Have you ever found yourself working round the clock, checking and responding to emails at all hours, or feeling guilty if you decide to take a bit of a break after an intense and productive effort on a project?
I have. And I’ve learned that while loyalty is admirable – it can also be destructive.
As social animals we tend to bond very tightly with the people and organizations we serve, evoking an outsized devotion that can keep us stuck. In fact, companies count on that. It’s why there is so much attention on engagement, because companies know that the more engaged we are, the lower the turnover.
What’s wrong with that, you may ask? Isn’t it a win-win?
Nope. Because the stories you tell yourself – like you’ll never find a boss as flexible, or you’ll be leaving all of your friends – can keep you from continuing to grow, learn, and contribute in meaningful ways.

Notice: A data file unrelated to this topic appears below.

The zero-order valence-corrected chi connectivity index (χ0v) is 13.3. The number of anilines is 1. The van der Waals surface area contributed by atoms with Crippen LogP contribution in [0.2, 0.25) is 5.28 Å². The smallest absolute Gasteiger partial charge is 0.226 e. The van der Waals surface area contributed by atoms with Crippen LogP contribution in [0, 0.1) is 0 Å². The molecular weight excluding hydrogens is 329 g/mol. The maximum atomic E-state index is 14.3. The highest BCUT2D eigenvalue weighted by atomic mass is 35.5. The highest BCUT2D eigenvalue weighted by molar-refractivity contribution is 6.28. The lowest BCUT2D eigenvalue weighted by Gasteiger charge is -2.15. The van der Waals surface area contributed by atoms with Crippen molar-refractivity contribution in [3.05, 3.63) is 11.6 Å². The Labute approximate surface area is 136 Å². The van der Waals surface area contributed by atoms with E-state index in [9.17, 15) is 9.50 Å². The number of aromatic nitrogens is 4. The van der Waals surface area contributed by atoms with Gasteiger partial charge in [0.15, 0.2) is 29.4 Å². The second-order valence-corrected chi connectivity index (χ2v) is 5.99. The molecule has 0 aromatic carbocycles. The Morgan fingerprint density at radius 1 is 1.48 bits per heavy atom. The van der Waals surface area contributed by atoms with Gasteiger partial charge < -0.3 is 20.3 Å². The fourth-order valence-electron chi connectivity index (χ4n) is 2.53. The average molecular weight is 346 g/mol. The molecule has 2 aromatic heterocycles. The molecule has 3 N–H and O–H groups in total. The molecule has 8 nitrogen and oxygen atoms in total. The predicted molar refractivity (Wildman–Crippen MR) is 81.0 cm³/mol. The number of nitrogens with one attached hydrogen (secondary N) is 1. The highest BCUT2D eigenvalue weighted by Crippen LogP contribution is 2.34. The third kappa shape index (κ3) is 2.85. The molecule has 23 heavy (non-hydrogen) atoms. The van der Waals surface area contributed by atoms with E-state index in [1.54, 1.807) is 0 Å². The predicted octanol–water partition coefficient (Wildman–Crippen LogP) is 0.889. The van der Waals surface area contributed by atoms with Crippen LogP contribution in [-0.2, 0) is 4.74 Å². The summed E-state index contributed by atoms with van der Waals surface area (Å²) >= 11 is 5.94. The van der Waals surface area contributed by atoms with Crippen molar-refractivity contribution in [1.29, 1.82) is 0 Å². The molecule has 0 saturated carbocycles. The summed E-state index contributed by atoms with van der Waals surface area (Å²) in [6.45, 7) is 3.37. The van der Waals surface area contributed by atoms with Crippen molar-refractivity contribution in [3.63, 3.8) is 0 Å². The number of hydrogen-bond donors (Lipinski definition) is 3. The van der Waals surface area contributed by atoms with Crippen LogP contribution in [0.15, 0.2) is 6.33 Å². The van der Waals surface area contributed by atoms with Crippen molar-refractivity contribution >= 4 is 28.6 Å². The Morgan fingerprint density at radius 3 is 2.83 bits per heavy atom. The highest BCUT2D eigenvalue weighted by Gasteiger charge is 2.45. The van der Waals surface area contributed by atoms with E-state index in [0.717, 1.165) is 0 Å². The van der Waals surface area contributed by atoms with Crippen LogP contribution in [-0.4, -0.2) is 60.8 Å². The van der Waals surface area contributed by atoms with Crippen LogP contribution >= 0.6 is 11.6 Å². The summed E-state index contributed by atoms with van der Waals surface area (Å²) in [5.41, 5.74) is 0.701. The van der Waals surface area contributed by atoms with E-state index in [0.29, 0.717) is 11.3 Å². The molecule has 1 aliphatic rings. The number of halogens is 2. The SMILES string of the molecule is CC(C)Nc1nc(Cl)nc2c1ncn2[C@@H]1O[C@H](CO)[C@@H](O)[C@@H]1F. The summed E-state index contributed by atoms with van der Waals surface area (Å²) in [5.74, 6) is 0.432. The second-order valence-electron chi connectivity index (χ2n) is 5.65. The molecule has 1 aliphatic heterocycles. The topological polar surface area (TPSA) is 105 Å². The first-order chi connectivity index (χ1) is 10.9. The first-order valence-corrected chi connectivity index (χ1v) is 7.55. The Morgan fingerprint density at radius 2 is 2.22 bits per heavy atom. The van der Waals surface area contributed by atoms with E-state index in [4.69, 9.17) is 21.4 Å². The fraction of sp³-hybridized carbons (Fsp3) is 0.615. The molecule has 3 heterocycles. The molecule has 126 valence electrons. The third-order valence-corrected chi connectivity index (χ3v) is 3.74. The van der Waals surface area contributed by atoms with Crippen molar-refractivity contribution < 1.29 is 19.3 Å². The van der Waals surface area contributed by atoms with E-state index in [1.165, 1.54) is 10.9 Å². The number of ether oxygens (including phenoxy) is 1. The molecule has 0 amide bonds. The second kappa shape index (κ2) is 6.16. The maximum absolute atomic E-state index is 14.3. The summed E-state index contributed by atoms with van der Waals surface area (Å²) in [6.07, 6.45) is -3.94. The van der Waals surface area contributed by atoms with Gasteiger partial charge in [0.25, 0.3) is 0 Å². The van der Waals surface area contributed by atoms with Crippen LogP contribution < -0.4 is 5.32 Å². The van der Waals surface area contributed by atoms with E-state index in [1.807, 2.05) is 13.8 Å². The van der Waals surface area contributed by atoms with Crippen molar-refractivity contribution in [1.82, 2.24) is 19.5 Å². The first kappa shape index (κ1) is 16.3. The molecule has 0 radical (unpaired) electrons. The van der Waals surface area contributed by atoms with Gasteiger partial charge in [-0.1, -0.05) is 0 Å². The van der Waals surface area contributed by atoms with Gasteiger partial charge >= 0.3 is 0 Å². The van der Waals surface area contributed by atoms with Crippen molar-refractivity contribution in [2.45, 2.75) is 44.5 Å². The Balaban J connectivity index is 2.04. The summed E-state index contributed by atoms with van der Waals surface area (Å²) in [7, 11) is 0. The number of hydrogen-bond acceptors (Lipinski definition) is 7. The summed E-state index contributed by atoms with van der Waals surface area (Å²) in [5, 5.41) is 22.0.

If you are doing the same work for five years, that’s not always five years of experience. It could be one or two years because once you have mastered your role, the learning curve stalls.
So, I have a newsflash for you: The job market in many fields is booming again. Employers are responding to all kinds of requests for flexibility, money, and benefits.
In the last several weeks, two clients got new jobs and negotiated more money, promotions, and the perks they really wanted. They found out there was actually something better out there for them. Maybe there is something better out there for you too!
Cheers to your career!
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